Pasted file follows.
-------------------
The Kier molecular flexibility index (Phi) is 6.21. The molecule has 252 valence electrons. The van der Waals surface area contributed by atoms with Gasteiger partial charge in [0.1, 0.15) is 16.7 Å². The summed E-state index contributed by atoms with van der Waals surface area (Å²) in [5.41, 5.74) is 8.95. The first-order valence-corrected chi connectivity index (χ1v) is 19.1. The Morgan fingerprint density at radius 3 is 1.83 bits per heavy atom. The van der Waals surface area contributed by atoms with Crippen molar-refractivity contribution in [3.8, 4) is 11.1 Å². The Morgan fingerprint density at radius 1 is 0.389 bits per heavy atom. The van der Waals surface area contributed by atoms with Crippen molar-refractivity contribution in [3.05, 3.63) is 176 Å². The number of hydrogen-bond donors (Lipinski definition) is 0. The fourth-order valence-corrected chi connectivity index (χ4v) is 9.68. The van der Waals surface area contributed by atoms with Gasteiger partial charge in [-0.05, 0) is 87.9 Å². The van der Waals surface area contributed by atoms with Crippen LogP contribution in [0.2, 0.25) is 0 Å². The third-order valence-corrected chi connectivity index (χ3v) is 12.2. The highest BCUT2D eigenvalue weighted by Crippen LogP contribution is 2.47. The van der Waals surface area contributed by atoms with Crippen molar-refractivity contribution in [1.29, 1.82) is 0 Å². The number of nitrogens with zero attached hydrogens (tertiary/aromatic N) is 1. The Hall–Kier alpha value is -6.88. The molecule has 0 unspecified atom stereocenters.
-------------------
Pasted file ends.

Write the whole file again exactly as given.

The Kier molecular flexibility index (Phi) is 6.21. The molecule has 252 valence electrons. The van der Waals surface area contributed by atoms with Gasteiger partial charge in [0.1, 0.15) is 16.7 Å². The summed E-state index contributed by atoms with van der Waals surface area (Å²) in [5.41, 5.74) is 8.95. The first-order valence-corrected chi connectivity index (χ1v) is 19.1. The Morgan fingerprint density at radius 3 is 1.83 bits per heavy atom. The van der Waals surface area contributed by atoms with Crippen molar-refractivity contribution in [3.8, 4) is 11.1 Å². The Morgan fingerprint density at radius 1 is 0.389 bits per heavy atom. The van der Waals surface area contributed by atoms with Crippen molar-refractivity contribution in [3.05, 3.63) is 176 Å². The number of hydrogen-bond donors (Lipinski definition) is 0. The fourth-order valence-corrected chi connectivity index (χ4v) is 9.68. The van der Waals surface area contributed by atoms with Gasteiger partial charge in [-0.05, 0) is 87.9 Å². The van der Waals surface area contributed by atoms with Crippen LogP contribution in [0.2, 0.25) is 0 Å². The third-order valence-corrected chi connectivity index (χ3v) is 12.2. The highest BCUT2D eigenvalue weighted by Crippen LogP contribution is 2.47. The van der Waals surface area contributed by atoms with Crippen molar-refractivity contribution in [1.29, 1.82) is 0 Å². The number of nitrogens with zero attached hydrogens (tertiary/aromatic N) is 1. The Hall–Kier alpha value is -6.88. The molecule has 0 unspecified atom stereocenters.